We are officially half of the way through our alphabetic tour of the decorative arts. What better way to kick off the back half of the alphabet than with a great topic: needlework.
The term needlework applies to handicraft that incorporates decorative sewing and textile arts. Medieval needlework in the form of embroidery was often used to embellish and decorate luxury textiles.
The needlework of this time is almost exclusively associated with ecclesiastical uses. By the Tudor period, needlework and embroidery was broadly used for secular purposes. Professional workshops worked with numerous pattern books to create intricate designs, such as Richard Shorleyker’s Schole House for the Needle or Peter Stent’s Books for Drafts of Men, Birds, Beasts, Flowers, Fruits, Flyes, Fishes.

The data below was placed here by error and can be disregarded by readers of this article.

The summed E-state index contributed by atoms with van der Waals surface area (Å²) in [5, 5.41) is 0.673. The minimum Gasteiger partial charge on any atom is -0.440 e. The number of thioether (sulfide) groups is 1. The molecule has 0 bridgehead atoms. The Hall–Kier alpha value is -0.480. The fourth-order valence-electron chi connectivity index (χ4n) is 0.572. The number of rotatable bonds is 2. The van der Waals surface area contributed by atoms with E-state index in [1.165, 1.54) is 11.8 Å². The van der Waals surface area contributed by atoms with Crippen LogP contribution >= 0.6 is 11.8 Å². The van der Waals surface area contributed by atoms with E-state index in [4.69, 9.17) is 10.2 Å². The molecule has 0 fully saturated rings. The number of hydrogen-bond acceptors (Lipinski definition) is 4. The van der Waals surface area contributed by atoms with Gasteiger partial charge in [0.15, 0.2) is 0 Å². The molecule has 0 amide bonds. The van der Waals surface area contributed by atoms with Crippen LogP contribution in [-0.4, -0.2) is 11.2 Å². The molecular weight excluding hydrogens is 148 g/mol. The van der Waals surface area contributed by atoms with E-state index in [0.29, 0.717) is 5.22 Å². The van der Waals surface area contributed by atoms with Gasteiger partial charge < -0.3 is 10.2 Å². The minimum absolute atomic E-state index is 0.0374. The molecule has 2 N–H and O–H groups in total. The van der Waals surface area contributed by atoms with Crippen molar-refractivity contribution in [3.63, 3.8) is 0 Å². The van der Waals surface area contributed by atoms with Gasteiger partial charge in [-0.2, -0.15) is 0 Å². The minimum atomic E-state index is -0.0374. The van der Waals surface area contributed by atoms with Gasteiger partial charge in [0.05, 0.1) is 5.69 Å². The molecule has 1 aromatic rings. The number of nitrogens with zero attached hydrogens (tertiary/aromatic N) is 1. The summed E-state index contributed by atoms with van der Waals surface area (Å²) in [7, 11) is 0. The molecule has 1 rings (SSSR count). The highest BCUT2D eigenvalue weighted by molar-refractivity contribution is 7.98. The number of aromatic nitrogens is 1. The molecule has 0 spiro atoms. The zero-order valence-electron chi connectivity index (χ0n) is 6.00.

In the sixteenth century, there was an influx of French embroiderers in England who came to work in the households of nobility and royalty. The professional workshops also faced competition from amateur needlewomen who played a large role in developing the domestic cult of embroidery.
Needlework designs became progressively more naturalistic throughout the eighteenth century. By the nineteenth century. needlework went through a notable resurgence with the Gothic revival led by A.W.N. Pugin as well through the secular work of William Morris.
Needlework could be found on a vast number of textiles—it could be used in panels as substitutes for tapestries or woven carpets or tablecloths, it could be used as a cushion covering, and it was also used as a covering for beds, chairs, stools, and mirrors. There are a range of techniques used in needlework, including petit-point, which is the use of a series of parallel stitches arranged diagonally across the threads, and cross-stitch, which is a stitched formed by two stitches crossing at right angles.
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